Russian Foreign Ministry spokeswoman Maria Zakharova has asserted that the allegations about Chepiga and the other man are part of an “information campaign” aimed at Russia.
In June 2018, two other British citizens were also exposed to the nerve agent, apparently by accident; one of them, Dawn Sturgess, died.
I reacquainted myself on Facebook with one of the leaders of the Iraqi citizens group whom we joined with as they fought Al-Qaeda. In the neighborhood of Ameriya, two Christians were kidnapped which sparked the local uprising. Within two months our neighborhood of Ameriya was largely clear of Al-Qaeda and our patrols largely consisted of smiling and waving like pageant queens. You cannot make this stuff up, and that is what separates those who live in safety and those who take risks. Survive- you get some really great stories and make some really interesting friendships.
I went from regretting going to Iraq, then learned these tidbits of information over the years that turned my borderline cynicism turned into thankfulness. I’m thankful for the experiences I had and the new appreciation for life today. Someone who was once an enemy and probably tried to kill me or another American soldier is now my friend and my brother.
Seven years later after Iraq I have concluded: God used the war in Iraq. Iraq is the second most mentioned country in the Bible and the United States drastically changed the environment there. Coincidence? Highly doubt it. So what is going on?
I think the answer can be found by looking in the Old Testament which mentions some of the places we are currently reading about in the news. Isaiah Ch. 17 talks about the destruction of Damascus- well it’s still there. When this destruction happens I think Syria’s ties to Russia and Iran set up events described in Ezekiel Ch. 38 and 39. For all of the regional places mentioned in these two chapters there is no mention of Damascus.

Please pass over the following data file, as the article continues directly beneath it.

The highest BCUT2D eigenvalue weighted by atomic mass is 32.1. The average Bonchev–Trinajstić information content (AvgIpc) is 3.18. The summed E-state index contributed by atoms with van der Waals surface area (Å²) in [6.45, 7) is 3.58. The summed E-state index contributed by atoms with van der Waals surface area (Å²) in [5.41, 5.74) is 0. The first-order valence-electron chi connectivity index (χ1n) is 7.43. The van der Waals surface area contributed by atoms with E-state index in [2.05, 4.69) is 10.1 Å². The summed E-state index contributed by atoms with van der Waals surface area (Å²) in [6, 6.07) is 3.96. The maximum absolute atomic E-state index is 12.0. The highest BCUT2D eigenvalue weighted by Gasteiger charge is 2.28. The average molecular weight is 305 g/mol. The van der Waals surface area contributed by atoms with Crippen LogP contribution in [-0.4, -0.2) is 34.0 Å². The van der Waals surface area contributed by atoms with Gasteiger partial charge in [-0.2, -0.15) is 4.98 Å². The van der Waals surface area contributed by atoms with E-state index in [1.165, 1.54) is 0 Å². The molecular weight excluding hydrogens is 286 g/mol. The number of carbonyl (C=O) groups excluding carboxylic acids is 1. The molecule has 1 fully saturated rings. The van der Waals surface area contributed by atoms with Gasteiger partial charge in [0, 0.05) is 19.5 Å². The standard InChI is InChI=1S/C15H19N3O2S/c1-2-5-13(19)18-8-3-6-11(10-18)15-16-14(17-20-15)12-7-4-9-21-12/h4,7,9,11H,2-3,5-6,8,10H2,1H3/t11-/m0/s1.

In my four part series titled “The Middle East: A Shia Caliphate?” I looked at these chapters of scripture through military, political, cultural and logistical points of view and described what these scriptures might look like without scriptural references. Many hard questions were asked to avoid making assumptions. After completing this research, I sent it to contacts who had worked for the CIA, NSA, and a former intelligence officer who worked for Saddam Hussein for feedback. I was pleasantly surprised when these different contacts within the intelligence community gave a thumbs up on the analysis. Keep your eyes open, read these chapters for yourself and do some homework- don’t take my word for it.
Today, Iraq is helping me learn about grace- even on our worst day God loves you and me. The defensiveness I once returned from Iraq with has gradually faded because grace protects better than my body armor. In return, I have to give others grace even when my defensiveness wants rear its ugly head. Defensiveness prevents the vulnerability which relationships require. When I trust grace to protect me my defensive walls are not required anymore. How many of us harm our relationships by this defensiveness? Grace takes on the enemy within us.
The challenges of returning some days are still overwhelming. I discovered four years ago God loves me on my worst day. It takes the focus off of the immediate challenge ahead and refocuses my attention on that God loves me. Because I am loved, I am capable of loving others and myself even my worst day. Once a soldier always a soldier, and a soldier who is living is one who is loving others. I hope you have people in your life whom you can love and learn about grace.
Because of experiencing Iraq, my goal is to make someone’s world a better place today.